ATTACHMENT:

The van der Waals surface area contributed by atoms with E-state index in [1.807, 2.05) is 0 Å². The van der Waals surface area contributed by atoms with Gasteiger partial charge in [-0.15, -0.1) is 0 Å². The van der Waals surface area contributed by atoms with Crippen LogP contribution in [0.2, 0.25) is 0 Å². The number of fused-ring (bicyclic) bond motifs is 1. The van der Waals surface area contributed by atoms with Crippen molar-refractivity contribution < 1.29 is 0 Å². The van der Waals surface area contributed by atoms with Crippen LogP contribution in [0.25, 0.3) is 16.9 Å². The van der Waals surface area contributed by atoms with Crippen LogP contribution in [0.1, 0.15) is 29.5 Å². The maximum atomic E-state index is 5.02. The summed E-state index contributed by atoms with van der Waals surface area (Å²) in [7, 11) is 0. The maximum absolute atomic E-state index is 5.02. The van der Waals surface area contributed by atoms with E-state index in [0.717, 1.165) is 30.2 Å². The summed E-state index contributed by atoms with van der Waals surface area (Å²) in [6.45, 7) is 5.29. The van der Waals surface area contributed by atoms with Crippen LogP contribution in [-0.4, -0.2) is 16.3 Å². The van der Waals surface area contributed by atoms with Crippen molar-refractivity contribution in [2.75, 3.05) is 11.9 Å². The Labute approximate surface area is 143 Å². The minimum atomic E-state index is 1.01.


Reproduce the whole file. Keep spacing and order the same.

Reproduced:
The van der Waals surface area contributed by atoms with E-state index in [1.807, 2.05) is 0 Å². The van der Waals surface area contributed by atoms with Gasteiger partial charge in [-0.15, -0.1) is 0 Å². The van der Waals surface area contributed by atoms with Crippen LogP contribution in [0.2, 0.25) is 0 Å². The number of fused-ring (bicyclic) bond motifs is 1. The van der Waals surface area contributed by atoms with Crippen molar-refractivity contribution < 1.29 is 0 Å². The van der Waals surface area contributed by atoms with Crippen LogP contribution in [0.25, 0.3) is 16.9 Å². The van der Waals surface area contributed by atoms with Crippen LogP contribution in [0.1, 0.15) is 29.5 Å². The maximum atomic E-state index is 5.02. The summed E-state index contributed by atoms with van der Waals surface area (Å²) in [7, 11) is 0. The maximum absolute atomic E-state index is 5.02. The van der Waals surface area contributed by atoms with E-state index in [0.717, 1.165) is 30.2 Å². The summed E-state index contributed by atoms with van der Waals surface area (Å²) in [6.45, 7) is 5.29. The van der Waals surface area contributed by atoms with Crippen LogP contribution in [-0.4, -0.2) is 16.3 Å². The van der Waals surface area contributed by atoms with Crippen molar-refractivity contribution in [2.75, 3.05) is 11.9 Å². The Labute approximate surface area is 143 Å². The minimum atomic E-state index is 1.01.